Dylan Roof: An Extremist Not An Anomaly

He’s an extremist, but not entirely an anomaly. And there are those along the spectrum who believe parts of what he wrote in his manifesto (it’s what many have believed for most of American history so of course the ideas persist). And his admission of “subconscious white supremacy” being taught in schools is accurate, sadly leaving even many African Americans to believe some of these things about themselves.

We talk about race because racist hatred is alive in this country and we want people to stop pretending as though it’s dead or there’s only one Dylan Roof and then no other racists. Or that people who share his beliefs don’t sometimes hold public office, or teach in schools, or hand out sentences as judges, or prosecute as a DA, or become police officers, or become hiring managers, or create zoning laws.

The things he has ascribed to my entire race are hurtful and mind boggling, but many people in this country don’t know a single black person well and accept the media’s perspective and whatever their surrounding culture tells them about us. And then the “rare, smart, and nonviolent negro” (read:President Obama) is an exception.

Then we’re not looked at as human, but as the inferior kind. We don’t get stories written up about our troubled homes like Dylan Roof does when we make mistakes and get penalized more severely from the classroom to the courtroom (see Jason Okonofua’s work). We’re labeled thugs, and our “violent nature” is highlighted, not the socioeconomic circumstances and conditions.

I have too many words for all of this but even as I write, there’s this voice saying “your white friends are going to think you’re overreacting and talking about race too much”. But it’s too important to talk about and my only intent is to foster understanding, empathy, and love. And that’s it.

Why Charleston Matters

The Black Church for African Americans has been one of few rocks we’ve been able to cling to throughout our tumultuous history in this country. It has served as more than simply a physical shelter through slavery and civil rights, and an attack on this anchor is the definition of terrorism.

The “you don’t belong here, you’re not protected here, America is not for you” narrative is hammered into our brains from youth. It often starts in the household, with the ideally unnecessary “be careful you are a Black boy” discussion, then quickly becomes too real the first time someone calls you a nigger. It persists in the classroom where history books minimize our contribution to this country while leaving a Black child to think there might be a reason people that look like him were worth less than dogs and then actually upgraded to 3/5ths human in this country. We see our parents’ pain and fear in reaction to incidents like the Rodney King beating and know that these acts of racism are not isolated in time nor place and they have everything to do with all of us in this country.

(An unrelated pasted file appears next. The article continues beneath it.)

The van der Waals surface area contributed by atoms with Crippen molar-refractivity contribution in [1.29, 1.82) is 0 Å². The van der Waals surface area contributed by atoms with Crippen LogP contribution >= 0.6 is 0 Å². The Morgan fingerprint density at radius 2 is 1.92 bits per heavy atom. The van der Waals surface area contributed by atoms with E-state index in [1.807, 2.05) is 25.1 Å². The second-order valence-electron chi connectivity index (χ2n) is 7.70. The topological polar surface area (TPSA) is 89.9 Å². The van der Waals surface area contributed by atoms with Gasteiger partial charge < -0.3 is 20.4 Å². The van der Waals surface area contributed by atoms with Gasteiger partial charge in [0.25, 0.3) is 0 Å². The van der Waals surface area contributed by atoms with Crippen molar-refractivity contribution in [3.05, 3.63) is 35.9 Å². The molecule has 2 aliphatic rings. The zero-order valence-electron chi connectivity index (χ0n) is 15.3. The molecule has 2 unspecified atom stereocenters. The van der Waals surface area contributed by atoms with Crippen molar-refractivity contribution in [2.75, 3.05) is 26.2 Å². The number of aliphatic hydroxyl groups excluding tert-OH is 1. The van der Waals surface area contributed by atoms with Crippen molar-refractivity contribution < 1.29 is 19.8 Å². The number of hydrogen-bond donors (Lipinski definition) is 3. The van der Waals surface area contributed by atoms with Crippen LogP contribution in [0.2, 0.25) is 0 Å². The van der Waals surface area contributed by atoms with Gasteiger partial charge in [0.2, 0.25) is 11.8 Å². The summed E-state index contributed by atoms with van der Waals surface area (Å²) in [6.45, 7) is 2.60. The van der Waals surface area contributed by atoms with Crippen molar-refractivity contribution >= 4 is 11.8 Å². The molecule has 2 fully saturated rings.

I know, I know — we’ve had 50 years of “equal rights” to clean our act up, fit in, and pull ourselves up by our bootstraps — 50 years to figure out how to reverse 400 years of legal chattel slavery, torture, rape of Black women, emasculation of Black men and breakdown of Black families. Every Black family sees and feels the lasting generational impact in some form or another. A few of our families have “made it” — but I know firsthand that being an “upstanding, contributing member of society” doesn’t protect us from the pervasive evils of foundational racism.

And then the acts of terror, from the burning down of Black Wall Street to the Birmingham church bombings to this. The police brutality and killing of our youth — reminders that as we work to right ourselves in this country, there are still those people, institutions, and systems that are pitted fiercely in our opposition.

I’ve lived around, and worked with mostly non-Black folks my entire life and have a lot of love for many as family. I just hope they recognize that I’m not a “different category of black man” — that I identify strongly with Trayvon Martin, The Gardner family, Rekia Boyd, Michael Brown, Freddie Gray, Kalief Browder and God knows I identify with praying church folk in Charelston. It’s so heartbreaking, so difficult, so confusing, so paralyzing at times. I could choose to ignore it, but I must stay awake or how could I possibly be an ally if I blind myself to the reality of the Black experience in America? How can anyone be an ally if they turn a blind eye or remain silent about the truth?

Charleston should matter to all of us. ‪#‎PrayForCharleston‬

Love, Peace, and Blessings